In the short story "Winter Dreams" by F. Scott Fitzgerald, Dexter Green is a teenage caddy at a golf course in Minnesota at first. Meeting a snobbish rich girl named Judy Jones causes him to quit his job. Years later, after he has achieved success in the laundry business, he meets her again, becomes infatuated, and has an affair with her. At the same time, she is seeing other men. Later, he becomes engaged to a woman named Irene but breaks up with her when he reconnects with Judy Jones. Again, his affair with Judy lasts just a short time. In the end, he hears that Judy has got married and has lost her looks.

Scott Fitzgerald was born in Minnesota in 1896. His father was not very successful at business, but his mother had a substantial inheritance, so Fitzgerald grew up in the upper middle class. He achieved early success and fame as a writer at the age of 24 with the publication of his first novel, This Side of Paradise, in 1920. In the same year, he married Zelda Sayre, who he considered his muse.

Concerning comparisons between F. Scott Fitzgerald and Dexter Green, they were both born in Minnesota, they both achieved success in their careers at an early age, and they both socialized in wealthy circles although they were not born into them. Additionally, while Fitzgerald was studying at Princeton, he had an affair with a wealthy socialite named Ginevra King, and he was infatuated with her just as Dexter Green is infatuated with Judy Jones in "Winter Dreams." Ginevra King became the inspiration for the character of Daisy in The Great Gatsby and most likely also for the character of Judy Jones in "Winter Dreams."

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How would one compare Dexter Green in F. Scott Fitzgerald's short story "Winter Dreams" to the author F. Scott Fitzgerald himself?

While more parallels can be drawn between the character Jay Gatsby in F. Scott Fitzgerald's The Great Gatsby and the character Dexter Green in Fitzgerald's short story "Winter Dreams," some parallels can also be drawn between Dexter and the author Fitzgerald himself.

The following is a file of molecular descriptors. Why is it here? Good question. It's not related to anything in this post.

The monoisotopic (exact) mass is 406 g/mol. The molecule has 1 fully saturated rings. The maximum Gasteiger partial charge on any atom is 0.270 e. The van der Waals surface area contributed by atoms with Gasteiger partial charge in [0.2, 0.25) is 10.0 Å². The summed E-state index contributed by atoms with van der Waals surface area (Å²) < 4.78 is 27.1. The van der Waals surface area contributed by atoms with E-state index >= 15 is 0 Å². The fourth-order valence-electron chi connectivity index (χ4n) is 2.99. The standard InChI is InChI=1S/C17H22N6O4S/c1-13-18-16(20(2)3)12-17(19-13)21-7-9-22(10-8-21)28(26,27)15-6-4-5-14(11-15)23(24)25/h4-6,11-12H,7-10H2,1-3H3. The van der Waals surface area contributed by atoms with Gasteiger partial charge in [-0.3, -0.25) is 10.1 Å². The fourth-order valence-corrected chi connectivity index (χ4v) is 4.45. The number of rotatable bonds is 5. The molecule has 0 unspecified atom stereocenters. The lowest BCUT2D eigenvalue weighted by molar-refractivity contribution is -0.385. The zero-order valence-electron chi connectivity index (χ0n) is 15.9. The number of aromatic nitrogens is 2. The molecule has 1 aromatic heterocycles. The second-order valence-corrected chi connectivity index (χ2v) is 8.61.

One similarity is that both men enlisted when World War I started. Dexter enlisted right after both of his romances failed. He had just broken off his engagement to Irene to rekindle his romance with Judy Jones, but that romance only lasted one month. Likewise, Fitzgerald dropped out of college at Princeton University to join the U.S. Army at the outbreak of World War I. However, unlike Dexter, who never married, after enlisting, Fitzgerald met the woman he would marry.

We can also draw similarities between the women both men fell in love with. Fitzgerald's famous wife Zelda Sayre is very much like Judy who Dexter fell in love with though never married. Editor Charles E. May of Comprehensive Guide to Short Stories, Critical Edition describes Dexter, at the age of 14, as falling in love with a "willful, artificial, and radiant eleven-year-old" girl named Judy (eNotes, "Summary"). Being willful, she's particularly inclined towards having her own way and throwing temper tantrums. She grows up to be very beautiful and treats all of the men who court her like play things. Like Judy, Zelda was the daughter of a judge and a Southern aristocrat who was very used to having her own way. She was even inclined towards public displays, such as "turning cartwheels with her friends on the Alabama capitol steps" (Croasdaile, "Zelda Fitzgerald: Love and Madness"). Like Judy, Zelda was also beautiful and had many men court her. Also, like Judy, Zelda at first broke off her engagement to Fitzgerald when it looked like he would not be able to financially support her. But unlike Judy, when Fitzgerald's first book became a success, Zelda quickly married him, whereas Judy never married Dexter.